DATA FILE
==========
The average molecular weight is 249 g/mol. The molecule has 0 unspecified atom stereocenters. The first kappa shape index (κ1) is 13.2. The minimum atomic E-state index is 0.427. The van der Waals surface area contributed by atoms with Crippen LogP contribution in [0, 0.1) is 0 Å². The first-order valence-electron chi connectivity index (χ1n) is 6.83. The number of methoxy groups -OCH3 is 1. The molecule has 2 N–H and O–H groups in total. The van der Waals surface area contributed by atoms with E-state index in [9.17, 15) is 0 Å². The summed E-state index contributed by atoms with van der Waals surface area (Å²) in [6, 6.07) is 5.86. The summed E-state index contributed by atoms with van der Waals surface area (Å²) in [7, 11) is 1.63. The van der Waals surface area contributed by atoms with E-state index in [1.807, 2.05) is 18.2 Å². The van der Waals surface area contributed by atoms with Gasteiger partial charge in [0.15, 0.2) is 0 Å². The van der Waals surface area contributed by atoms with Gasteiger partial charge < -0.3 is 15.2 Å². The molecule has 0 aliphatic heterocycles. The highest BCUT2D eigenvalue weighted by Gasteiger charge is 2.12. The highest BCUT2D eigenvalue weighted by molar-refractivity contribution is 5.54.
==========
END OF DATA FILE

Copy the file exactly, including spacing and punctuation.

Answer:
The average molecular weight is 249 g/mol. The molecule has 0 unspecified atom stereocenters. The first kappa shape index (κ1) is 13.2. The minimum atomic E-state index is 0.427. The van der Waals surface area contributed by atoms with Crippen LogP contribution in [0, 0.1) is 0 Å². The first-order valence-electron chi connectivity index (χ1n) is 6.83. The number of methoxy groups -OCH3 is 1. The molecule has 2 N–H and O–H groups in total. The van der Waals surface area contributed by atoms with E-state index in [9.17, 15) is 0 Å². The summed E-state index contributed by atoms with van der Waals surface area (Å²) in [6, 6.07) is 5.86. The summed E-state index contributed by atoms with van der Waals surface area (Å²) in [7, 11) is 1.63. The van der Waals surface area contributed by atoms with E-state index in [1.807, 2.05) is 18.2 Å². The van der Waals surface area contributed by atoms with Gasteiger partial charge in [0.15, 0.2) is 0 Å². The van der Waals surface area contributed by atoms with Gasteiger partial charge < -0.3 is 15.2 Å². The molecule has 0 aliphatic heterocycles. The highest BCUT2D eigenvalue weighted by Gasteiger charge is 2.12. The highest BCUT2D eigenvalue weighted by molar-refractivity contribution is 5.54.